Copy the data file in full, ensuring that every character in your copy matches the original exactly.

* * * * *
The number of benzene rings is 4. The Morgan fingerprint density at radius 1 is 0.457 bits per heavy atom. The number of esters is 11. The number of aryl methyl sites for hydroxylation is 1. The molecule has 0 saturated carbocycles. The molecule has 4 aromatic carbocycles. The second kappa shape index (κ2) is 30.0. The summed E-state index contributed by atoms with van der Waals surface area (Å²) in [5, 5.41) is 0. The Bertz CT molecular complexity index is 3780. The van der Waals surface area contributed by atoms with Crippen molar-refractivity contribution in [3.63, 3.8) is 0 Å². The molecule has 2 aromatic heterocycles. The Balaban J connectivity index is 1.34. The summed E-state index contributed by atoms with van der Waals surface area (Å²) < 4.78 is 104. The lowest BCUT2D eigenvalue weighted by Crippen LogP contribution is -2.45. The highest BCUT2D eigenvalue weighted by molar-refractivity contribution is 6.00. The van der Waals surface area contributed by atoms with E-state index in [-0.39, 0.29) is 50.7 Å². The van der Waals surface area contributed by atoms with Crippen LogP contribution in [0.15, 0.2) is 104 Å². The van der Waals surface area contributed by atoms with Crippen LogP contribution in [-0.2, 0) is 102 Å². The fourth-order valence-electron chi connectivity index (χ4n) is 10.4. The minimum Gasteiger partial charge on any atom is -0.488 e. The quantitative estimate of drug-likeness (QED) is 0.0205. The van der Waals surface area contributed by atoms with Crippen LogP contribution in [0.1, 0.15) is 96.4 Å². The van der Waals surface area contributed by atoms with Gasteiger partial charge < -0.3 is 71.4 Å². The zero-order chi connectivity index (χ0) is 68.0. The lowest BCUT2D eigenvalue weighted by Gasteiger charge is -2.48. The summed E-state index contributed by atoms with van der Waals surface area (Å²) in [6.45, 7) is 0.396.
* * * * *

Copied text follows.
The number of benzene rings is 4. The Morgan fingerprint density at radius 1 is 0.457 bits per heavy atom. The number of esters is 11. The number of aryl methyl sites for hydroxylation is 1. The molecule has 0 saturated carbocycles. The molecule has 4 aromatic carbocycles. The second kappa shape index (κ2) is 30.0. The summed E-state index contributed by atoms with van der Waals surface area (Å²) in [5, 5.41) is 0. The Bertz CT molecular complexity index is 3780. The van der Waals surface area contributed by atoms with Crippen molar-refractivity contribution in [3.63, 3.8) is 0 Å². The molecule has 2 aromatic heterocycles. The Balaban J connectivity index is 1.34. The summed E-state index contributed by atoms with van der Waals surface area (Å²) < 4.78 is 104. The lowest BCUT2D eigenvalue weighted by Crippen LogP contribution is -2.45. The highest BCUT2D eigenvalue weighted by molar-refractivity contribution is 6.00. The van der Waals surface area contributed by atoms with E-state index in [-0.39, 0.29) is 50.7 Å². The van der Waals surface area contributed by atoms with Crippen LogP contribution in [0.15, 0.2) is 104 Å². The van der Waals surface area contributed by atoms with Crippen LogP contribution in [-0.2, 0) is 102 Å². The fourth-order valence-electron chi connectivity index (χ4n) is 10.4. The minimum Gasteiger partial charge on any atom is -0.488 e. The quantitative estimate of drug-likeness (QED) is 0.0205. The van der Waals surface area contributed by atoms with Crippen LogP contribution in [0.1, 0.15) is 96.4 Å². The van der Waals surface area contributed by atoms with Gasteiger partial charge < -0.3 is 71.4 Å². The zero-order chi connectivity index (χ0) is 68.0. The lowest BCUT2D eigenvalue weighted by Gasteiger charge is -2.48. The summed E-state index contributed by atoms with van der Waals surface area (Å²) in [6.45, 7) is 0.396.